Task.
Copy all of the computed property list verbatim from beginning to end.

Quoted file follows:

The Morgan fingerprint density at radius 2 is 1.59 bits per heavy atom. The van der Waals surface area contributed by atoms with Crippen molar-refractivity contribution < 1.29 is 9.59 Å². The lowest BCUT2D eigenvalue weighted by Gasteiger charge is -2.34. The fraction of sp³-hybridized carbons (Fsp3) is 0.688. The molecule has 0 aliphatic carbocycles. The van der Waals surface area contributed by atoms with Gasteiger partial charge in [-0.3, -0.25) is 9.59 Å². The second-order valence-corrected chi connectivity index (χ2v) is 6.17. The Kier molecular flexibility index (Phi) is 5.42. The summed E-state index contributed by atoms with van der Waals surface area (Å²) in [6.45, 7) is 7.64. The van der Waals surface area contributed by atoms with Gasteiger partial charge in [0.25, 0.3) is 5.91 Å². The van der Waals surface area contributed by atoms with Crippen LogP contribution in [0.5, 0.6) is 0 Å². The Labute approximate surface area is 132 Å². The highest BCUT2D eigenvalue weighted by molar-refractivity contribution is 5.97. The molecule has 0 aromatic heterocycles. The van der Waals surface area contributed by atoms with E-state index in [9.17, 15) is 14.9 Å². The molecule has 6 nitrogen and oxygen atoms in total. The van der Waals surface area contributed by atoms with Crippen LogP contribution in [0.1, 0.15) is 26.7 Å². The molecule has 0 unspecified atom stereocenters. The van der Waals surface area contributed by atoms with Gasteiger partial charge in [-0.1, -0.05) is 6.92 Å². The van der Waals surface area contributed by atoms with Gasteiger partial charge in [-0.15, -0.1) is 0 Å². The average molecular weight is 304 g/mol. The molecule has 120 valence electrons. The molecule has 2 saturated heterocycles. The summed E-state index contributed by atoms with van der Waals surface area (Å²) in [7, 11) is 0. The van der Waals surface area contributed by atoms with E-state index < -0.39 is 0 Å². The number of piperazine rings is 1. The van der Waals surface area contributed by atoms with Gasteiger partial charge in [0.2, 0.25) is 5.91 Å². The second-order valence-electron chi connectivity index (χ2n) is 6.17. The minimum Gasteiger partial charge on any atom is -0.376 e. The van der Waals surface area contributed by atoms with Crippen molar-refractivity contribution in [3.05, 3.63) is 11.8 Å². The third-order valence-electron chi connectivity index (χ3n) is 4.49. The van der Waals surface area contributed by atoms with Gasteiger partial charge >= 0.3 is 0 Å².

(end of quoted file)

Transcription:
The Morgan fingerprint density at radius 2 is 1.59 bits per heavy atom. The van der Waals surface area contributed by atoms with Crippen molar-refractivity contribution < 1.29 is 9.59 Å². The lowest BCUT2D eigenvalue weighted by Gasteiger charge is -2.34. The fraction of sp³-hybridized carbons (Fsp3) is 0.688. The molecule has 0 aliphatic carbocycles. The van der Waals surface area contributed by atoms with Gasteiger partial charge in [-0.3, -0.25) is 9.59 Å². The second-order valence-corrected chi connectivity index (χ2v) is 6.17. The Kier molecular flexibility index (Phi) is 5.42. The summed E-state index contributed by atoms with van der Waals surface area (Å²) in [6.45, 7) is 7.64. The van der Waals surface area contributed by atoms with Gasteiger partial charge in [0.25, 0.3) is 5.91 Å². The van der Waals surface area contributed by atoms with Crippen LogP contribution in [0.5, 0.6) is 0 Å². The Labute approximate surface area is 132 Å². The highest BCUT2D eigenvalue weighted by molar-refractivity contribution is 5.97. The molecule has 0 aromatic heterocycles. The van der Waals surface area contributed by atoms with E-state index in [9.17, 15) is 14.9 Å². The molecule has 6 nitrogen and oxygen atoms in total. The van der Waals surface area contributed by atoms with Crippen LogP contribution in [0.1, 0.15) is 26.7 Å². The molecule has 0 unspecified atom stereocenters. The van der Waals surface area contributed by atoms with Gasteiger partial charge in [-0.1, -0.05) is 6.92 Å². The van der Waals surface area contributed by atoms with Gasteiger partial charge in [-0.15, -0.1) is 0 Å². The average molecular weight is 304 g/mol. The molecule has 120 valence electrons. The molecule has 2 saturated heterocycles. The summed E-state index contributed by atoms with van der Waals surface area (Å²) in [7, 11) is 0. The van der Waals surface area contributed by atoms with E-state index < -0.39 is 0 Å². The number of piperazine rings is 1. The van der Waals surface area contributed by atoms with Gasteiger partial charge in [0.2, 0.25) is 5.91 Å². The second-order valence-electron chi connectivity index (χ2n) is 6.17. The minimum Gasteiger partial charge on any atom is -0.376 e. The van der Waals surface area contributed by atoms with Crippen molar-refractivity contribution in [3.05, 3.63) is 11.8 Å². The third-order valence-electron chi connectivity index (χ3n) is 4.49. The van der Waals surface area contributed by atoms with Gasteiger partial charge >= 0.3 is 0 Å².